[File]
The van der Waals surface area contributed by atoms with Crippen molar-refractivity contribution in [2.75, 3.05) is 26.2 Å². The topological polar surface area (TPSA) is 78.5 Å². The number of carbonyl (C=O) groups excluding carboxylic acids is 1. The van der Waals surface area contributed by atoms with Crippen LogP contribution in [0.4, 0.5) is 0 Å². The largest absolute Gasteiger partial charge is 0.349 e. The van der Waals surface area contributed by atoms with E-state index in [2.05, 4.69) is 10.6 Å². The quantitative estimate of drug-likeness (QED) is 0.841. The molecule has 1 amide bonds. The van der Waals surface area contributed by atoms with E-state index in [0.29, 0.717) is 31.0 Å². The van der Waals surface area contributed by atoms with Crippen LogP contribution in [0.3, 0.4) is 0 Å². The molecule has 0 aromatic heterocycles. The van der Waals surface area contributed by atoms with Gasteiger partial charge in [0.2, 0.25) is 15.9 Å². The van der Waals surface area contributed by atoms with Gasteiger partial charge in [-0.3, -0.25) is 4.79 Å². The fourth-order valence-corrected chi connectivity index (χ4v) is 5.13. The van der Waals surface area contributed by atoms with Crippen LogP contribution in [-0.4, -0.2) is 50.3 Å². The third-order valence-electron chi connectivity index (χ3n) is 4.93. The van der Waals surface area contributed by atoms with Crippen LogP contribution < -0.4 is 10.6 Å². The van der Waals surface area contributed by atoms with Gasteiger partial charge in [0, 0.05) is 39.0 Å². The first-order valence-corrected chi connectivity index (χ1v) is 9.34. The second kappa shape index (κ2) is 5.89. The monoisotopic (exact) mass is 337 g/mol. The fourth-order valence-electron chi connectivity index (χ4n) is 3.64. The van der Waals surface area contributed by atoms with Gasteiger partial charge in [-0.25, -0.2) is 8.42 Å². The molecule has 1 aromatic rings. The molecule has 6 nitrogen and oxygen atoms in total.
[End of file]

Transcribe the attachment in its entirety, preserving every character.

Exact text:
The van der Waals surface area contributed by atoms with Crippen molar-refractivity contribution in [2.75, 3.05) is 26.2 Å². The topological polar surface area (TPSA) is 78.5 Å². The number of carbonyl (C=O) groups excluding carboxylic acids is 1. The van der Waals surface area contributed by atoms with Crippen LogP contribution in [0.4, 0.5) is 0 Å². The largest absolute Gasteiger partial charge is 0.349 e. The van der Waals surface area contributed by atoms with E-state index in [2.05, 4.69) is 10.6 Å². The quantitative estimate of drug-likeness (QED) is 0.841. The molecule has 1 amide bonds. The van der Waals surface area contributed by atoms with E-state index in [0.29, 0.717) is 31.0 Å². The van der Waals surface area contributed by atoms with Crippen LogP contribution in [0.3, 0.4) is 0 Å². The molecule has 0 aromatic heterocycles. The van der Waals surface area contributed by atoms with Gasteiger partial charge in [0.2, 0.25) is 15.9 Å². The van der Waals surface area contributed by atoms with Gasteiger partial charge in [-0.3, -0.25) is 4.79 Å². The fourth-order valence-corrected chi connectivity index (χ4v) is 5.13. The van der Waals surface area contributed by atoms with Crippen LogP contribution in [-0.4, -0.2) is 50.3 Å². The third-order valence-electron chi connectivity index (χ3n) is 4.93. The van der Waals surface area contributed by atoms with Crippen LogP contribution < -0.4 is 10.6 Å². The van der Waals surface area contributed by atoms with Gasteiger partial charge in [0, 0.05) is 39.0 Å². The first-order valence-corrected chi connectivity index (χ1v) is 9.34. The second kappa shape index (κ2) is 5.89. The monoisotopic (exact) mass is 337 g/mol. The fourth-order valence-electron chi connectivity index (χ4n) is 3.64. The van der Waals surface area contributed by atoms with Gasteiger partial charge in [-0.25, -0.2) is 8.42 Å². The molecule has 1 aromatic rings. The molecule has 6 nitrogen and oxygen atoms in total.